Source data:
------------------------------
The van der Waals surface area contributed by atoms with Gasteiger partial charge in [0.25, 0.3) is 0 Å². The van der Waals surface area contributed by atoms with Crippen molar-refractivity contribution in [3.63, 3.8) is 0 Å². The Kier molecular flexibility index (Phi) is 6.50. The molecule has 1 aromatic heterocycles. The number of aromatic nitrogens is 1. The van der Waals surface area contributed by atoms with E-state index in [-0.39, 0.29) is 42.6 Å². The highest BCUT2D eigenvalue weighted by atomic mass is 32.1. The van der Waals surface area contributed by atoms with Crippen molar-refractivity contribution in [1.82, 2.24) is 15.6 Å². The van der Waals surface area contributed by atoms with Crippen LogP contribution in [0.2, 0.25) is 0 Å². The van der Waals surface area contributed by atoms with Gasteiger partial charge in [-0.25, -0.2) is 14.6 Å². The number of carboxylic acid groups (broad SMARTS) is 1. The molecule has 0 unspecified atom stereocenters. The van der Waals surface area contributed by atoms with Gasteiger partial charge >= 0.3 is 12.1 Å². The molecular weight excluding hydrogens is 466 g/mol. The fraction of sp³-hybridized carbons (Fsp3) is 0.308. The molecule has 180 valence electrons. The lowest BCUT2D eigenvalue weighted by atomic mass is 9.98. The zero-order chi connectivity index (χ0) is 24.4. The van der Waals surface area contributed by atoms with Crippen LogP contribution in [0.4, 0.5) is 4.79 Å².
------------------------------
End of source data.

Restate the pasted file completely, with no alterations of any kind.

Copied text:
The van der Waals surface area contributed by atoms with Gasteiger partial charge in [0.25, 0.3) is 0 Å². The van der Waals surface area contributed by atoms with Crippen molar-refractivity contribution in [3.63, 3.8) is 0 Å². The Kier molecular flexibility index (Phi) is 6.50. The molecule has 1 aromatic heterocycles. The number of aromatic nitrogens is 1. The van der Waals surface area contributed by atoms with E-state index in [-0.39, 0.29) is 42.6 Å². The highest BCUT2D eigenvalue weighted by atomic mass is 32.1. The van der Waals surface area contributed by atoms with Crippen molar-refractivity contribution in [1.82, 2.24) is 15.6 Å². The van der Waals surface area contributed by atoms with Crippen LogP contribution in [0.2, 0.25) is 0 Å². The van der Waals surface area contributed by atoms with Gasteiger partial charge in [-0.25, -0.2) is 14.6 Å². The number of carboxylic acid groups (broad SMARTS) is 1. The molecule has 0 unspecified atom stereocenters. The van der Waals surface area contributed by atoms with Gasteiger partial charge >= 0.3 is 12.1 Å². The molecular weight excluding hydrogens is 466 g/mol. The fraction of sp³-hybridized carbons (Fsp3) is 0.308. The molecule has 180 valence electrons. The lowest BCUT2D eigenvalue weighted by atomic mass is 9.98. The zero-order chi connectivity index (χ0) is 24.4. The van der Waals surface area contributed by atoms with Crippen LogP contribution in [0.4, 0.5) is 4.79 Å².